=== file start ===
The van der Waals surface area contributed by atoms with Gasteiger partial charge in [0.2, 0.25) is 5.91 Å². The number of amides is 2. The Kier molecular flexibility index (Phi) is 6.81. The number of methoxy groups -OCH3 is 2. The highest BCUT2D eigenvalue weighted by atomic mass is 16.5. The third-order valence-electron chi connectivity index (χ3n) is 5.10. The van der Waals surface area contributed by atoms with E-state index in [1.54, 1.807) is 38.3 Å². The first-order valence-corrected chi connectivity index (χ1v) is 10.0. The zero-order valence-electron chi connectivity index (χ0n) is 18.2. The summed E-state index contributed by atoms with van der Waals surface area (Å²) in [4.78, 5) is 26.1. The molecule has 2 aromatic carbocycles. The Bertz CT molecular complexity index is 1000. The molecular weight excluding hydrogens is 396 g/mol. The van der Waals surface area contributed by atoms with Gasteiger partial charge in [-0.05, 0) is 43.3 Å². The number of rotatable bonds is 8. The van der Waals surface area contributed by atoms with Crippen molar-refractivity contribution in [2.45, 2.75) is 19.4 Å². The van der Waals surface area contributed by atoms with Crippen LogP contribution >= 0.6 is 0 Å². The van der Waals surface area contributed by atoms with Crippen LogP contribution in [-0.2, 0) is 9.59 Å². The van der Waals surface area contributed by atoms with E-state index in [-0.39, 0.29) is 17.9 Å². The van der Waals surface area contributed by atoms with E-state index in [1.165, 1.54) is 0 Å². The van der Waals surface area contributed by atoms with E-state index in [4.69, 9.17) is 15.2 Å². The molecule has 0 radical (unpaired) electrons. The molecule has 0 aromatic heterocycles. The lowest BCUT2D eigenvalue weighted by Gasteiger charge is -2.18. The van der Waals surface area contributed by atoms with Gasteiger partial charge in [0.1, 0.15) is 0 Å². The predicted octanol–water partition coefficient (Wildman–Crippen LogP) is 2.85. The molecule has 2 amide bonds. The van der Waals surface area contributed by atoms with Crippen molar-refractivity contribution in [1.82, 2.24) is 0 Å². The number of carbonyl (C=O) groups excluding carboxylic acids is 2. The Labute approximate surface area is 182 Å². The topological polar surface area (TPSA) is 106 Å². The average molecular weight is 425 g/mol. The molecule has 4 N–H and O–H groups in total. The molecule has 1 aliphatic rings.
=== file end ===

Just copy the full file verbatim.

The van der Waals surface area contributed by atoms with Gasteiger partial charge in [0.2, 0.25) is 5.91 Å². The number of amides is 2. The Kier molecular flexibility index (Phi) is 6.81. The number of methoxy groups -OCH3 is 2. The highest BCUT2D eigenvalue weighted by atomic mass is 16.5. The third-order valence-electron chi connectivity index (χ3n) is 5.10. The van der Waals surface area contributed by atoms with E-state index in [1.54, 1.807) is 38.3 Å². The first-order valence-corrected chi connectivity index (χ1v) is 10.0. The zero-order valence-electron chi connectivity index (χ0n) is 18.2. The summed E-state index contributed by atoms with van der Waals surface area (Å²) in [4.78, 5) is 26.1. The molecule has 2 aromatic carbocycles. The Bertz CT molecular complexity index is 1000. The molecular weight excluding hydrogens is 396 g/mol. The van der Waals surface area contributed by atoms with Gasteiger partial charge in [-0.05, 0) is 43.3 Å². The number of rotatable bonds is 8. The van der Waals surface area contributed by atoms with Crippen molar-refractivity contribution in [2.45, 2.75) is 19.4 Å². The van der Waals surface area contributed by atoms with Crippen LogP contribution >= 0.6 is 0 Å². The van der Waals surface area contributed by atoms with Crippen LogP contribution in [-0.2, 0) is 9.59 Å². The van der Waals surface area contributed by atoms with E-state index in [-0.39, 0.29) is 17.9 Å². The van der Waals surface area contributed by atoms with E-state index in [1.165, 1.54) is 0 Å². The van der Waals surface area contributed by atoms with E-state index in [4.69, 9.17) is 15.2 Å². The molecule has 0 radical (unpaired) electrons. The molecule has 0 aromatic heterocycles. The lowest BCUT2D eigenvalue weighted by Gasteiger charge is -2.18. The van der Waals surface area contributed by atoms with Gasteiger partial charge in [0.1, 0.15) is 0 Å². The predicted octanol–water partition coefficient (Wildman–Crippen LogP) is 2.85. The molecule has 2 amide bonds. The van der Waals surface area contributed by atoms with Crippen molar-refractivity contribution in [1.82, 2.24) is 0 Å². The number of carbonyl (C=O) groups excluding carboxylic acids is 2. The Labute approximate surface area is 182 Å². The topological polar surface area (TPSA) is 106 Å². The average molecular weight is 425 g/mol. The molecule has 4 N–H and O–H groups in total. The molecule has 1 aliphatic rings.